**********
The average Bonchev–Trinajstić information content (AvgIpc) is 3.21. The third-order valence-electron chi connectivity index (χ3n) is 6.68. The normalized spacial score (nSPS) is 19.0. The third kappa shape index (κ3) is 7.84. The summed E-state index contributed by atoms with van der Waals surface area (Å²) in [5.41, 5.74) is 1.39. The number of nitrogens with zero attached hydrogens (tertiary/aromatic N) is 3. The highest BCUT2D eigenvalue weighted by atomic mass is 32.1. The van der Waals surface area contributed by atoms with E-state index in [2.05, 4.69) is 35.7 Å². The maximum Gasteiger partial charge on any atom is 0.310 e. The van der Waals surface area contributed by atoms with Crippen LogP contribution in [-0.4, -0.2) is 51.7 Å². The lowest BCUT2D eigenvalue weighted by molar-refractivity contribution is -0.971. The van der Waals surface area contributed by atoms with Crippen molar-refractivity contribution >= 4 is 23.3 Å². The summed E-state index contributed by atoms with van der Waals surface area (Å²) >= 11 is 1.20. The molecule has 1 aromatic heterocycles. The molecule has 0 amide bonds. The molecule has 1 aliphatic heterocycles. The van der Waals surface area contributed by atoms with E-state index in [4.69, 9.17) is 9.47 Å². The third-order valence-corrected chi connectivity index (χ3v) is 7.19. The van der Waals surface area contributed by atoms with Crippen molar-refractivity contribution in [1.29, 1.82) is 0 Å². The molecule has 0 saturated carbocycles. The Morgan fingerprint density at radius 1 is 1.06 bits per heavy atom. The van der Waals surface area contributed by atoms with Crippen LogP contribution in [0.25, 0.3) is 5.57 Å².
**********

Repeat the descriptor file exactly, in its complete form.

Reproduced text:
The average Bonchev–Trinajstić information content (AvgIpc) is 3.21. The third-order valence-electron chi connectivity index (χ3n) is 6.68. The normalized spacial score (nSPS) is 19.0. The third kappa shape index (κ3) is 7.84. The summed E-state index contributed by atoms with van der Waals surface area (Å²) in [5.41, 5.74) is 1.39. The number of nitrogens with zero attached hydrogens (tertiary/aromatic N) is 3. The highest BCUT2D eigenvalue weighted by atomic mass is 32.1. The van der Waals surface area contributed by atoms with E-state index in [2.05, 4.69) is 35.7 Å². The maximum Gasteiger partial charge on any atom is 0.310 e. The van der Waals surface area contributed by atoms with Crippen LogP contribution in [-0.4, -0.2) is 51.7 Å². The lowest BCUT2D eigenvalue weighted by molar-refractivity contribution is -0.971. The van der Waals surface area contributed by atoms with Crippen molar-refractivity contribution >= 4 is 23.3 Å². The summed E-state index contributed by atoms with van der Waals surface area (Å²) >= 11 is 1.20. The molecule has 1 aromatic heterocycles. The molecule has 0 amide bonds. The molecule has 1 aliphatic heterocycles. The van der Waals surface area contributed by atoms with E-state index in [4.69, 9.17) is 9.47 Å². The third-order valence-corrected chi connectivity index (χ3v) is 7.19. The van der Waals surface area contributed by atoms with Crippen molar-refractivity contribution in [1.29, 1.82) is 0 Å². The molecule has 0 saturated carbocycles. The Morgan fingerprint density at radius 1 is 1.06 bits per heavy atom. The van der Waals surface area contributed by atoms with Crippen LogP contribution in [0.25, 0.3) is 5.57 Å².